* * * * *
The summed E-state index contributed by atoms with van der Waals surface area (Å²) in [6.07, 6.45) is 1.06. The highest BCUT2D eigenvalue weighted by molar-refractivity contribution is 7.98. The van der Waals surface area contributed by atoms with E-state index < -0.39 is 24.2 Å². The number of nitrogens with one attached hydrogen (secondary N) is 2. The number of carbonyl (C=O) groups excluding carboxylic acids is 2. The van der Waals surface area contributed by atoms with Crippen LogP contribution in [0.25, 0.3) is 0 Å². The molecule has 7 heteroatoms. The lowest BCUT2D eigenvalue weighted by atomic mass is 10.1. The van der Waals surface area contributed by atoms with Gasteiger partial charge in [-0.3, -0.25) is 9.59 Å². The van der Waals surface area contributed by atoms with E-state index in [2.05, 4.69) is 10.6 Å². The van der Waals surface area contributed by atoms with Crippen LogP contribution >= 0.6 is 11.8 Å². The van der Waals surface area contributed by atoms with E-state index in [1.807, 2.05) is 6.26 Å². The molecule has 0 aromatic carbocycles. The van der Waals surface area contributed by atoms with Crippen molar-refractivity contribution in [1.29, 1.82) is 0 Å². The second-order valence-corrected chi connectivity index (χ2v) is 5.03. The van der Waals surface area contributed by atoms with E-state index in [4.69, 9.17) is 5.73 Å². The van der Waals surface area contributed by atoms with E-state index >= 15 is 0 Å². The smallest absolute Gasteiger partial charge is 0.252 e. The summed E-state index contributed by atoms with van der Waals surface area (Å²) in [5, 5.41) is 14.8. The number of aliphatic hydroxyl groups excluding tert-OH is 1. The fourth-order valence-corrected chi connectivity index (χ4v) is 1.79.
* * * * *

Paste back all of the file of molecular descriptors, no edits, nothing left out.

The summed E-state index contributed by atoms with van der Waals surface area (Å²) in [6.07, 6.45) is 1.06. The highest BCUT2D eigenvalue weighted by molar-refractivity contribution is 7.98. The van der Waals surface area contributed by atoms with E-state index < -0.39 is 24.2 Å². The number of nitrogens with one attached hydrogen (secondary N) is 2. The number of carbonyl (C=O) groups excluding carboxylic acids is 2. The van der Waals surface area contributed by atoms with Crippen LogP contribution in [0.25, 0.3) is 0 Å². The molecule has 7 heteroatoms. The lowest BCUT2D eigenvalue weighted by atomic mass is 10.1. The van der Waals surface area contributed by atoms with Gasteiger partial charge in [-0.3, -0.25) is 9.59 Å². The van der Waals surface area contributed by atoms with E-state index in [2.05, 4.69) is 10.6 Å². The van der Waals surface area contributed by atoms with Crippen LogP contribution >= 0.6 is 11.8 Å². The van der Waals surface area contributed by atoms with E-state index in [1.807, 2.05) is 6.26 Å². The molecule has 0 aromatic carbocycles. The van der Waals surface area contributed by atoms with Crippen molar-refractivity contribution in [1.29, 1.82) is 0 Å². The second-order valence-corrected chi connectivity index (χ2v) is 5.03. The van der Waals surface area contributed by atoms with E-state index in [4.69, 9.17) is 5.73 Å². The van der Waals surface area contributed by atoms with E-state index >= 15 is 0 Å². The smallest absolute Gasteiger partial charge is 0.252 e. The summed E-state index contributed by atoms with van der Waals surface area (Å²) in [5, 5.41) is 14.8. The number of aliphatic hydroxyl groups excluding tert-OH is 1. The fourth-order valence-corrected chi connectivity index (χ4v) is 1.79.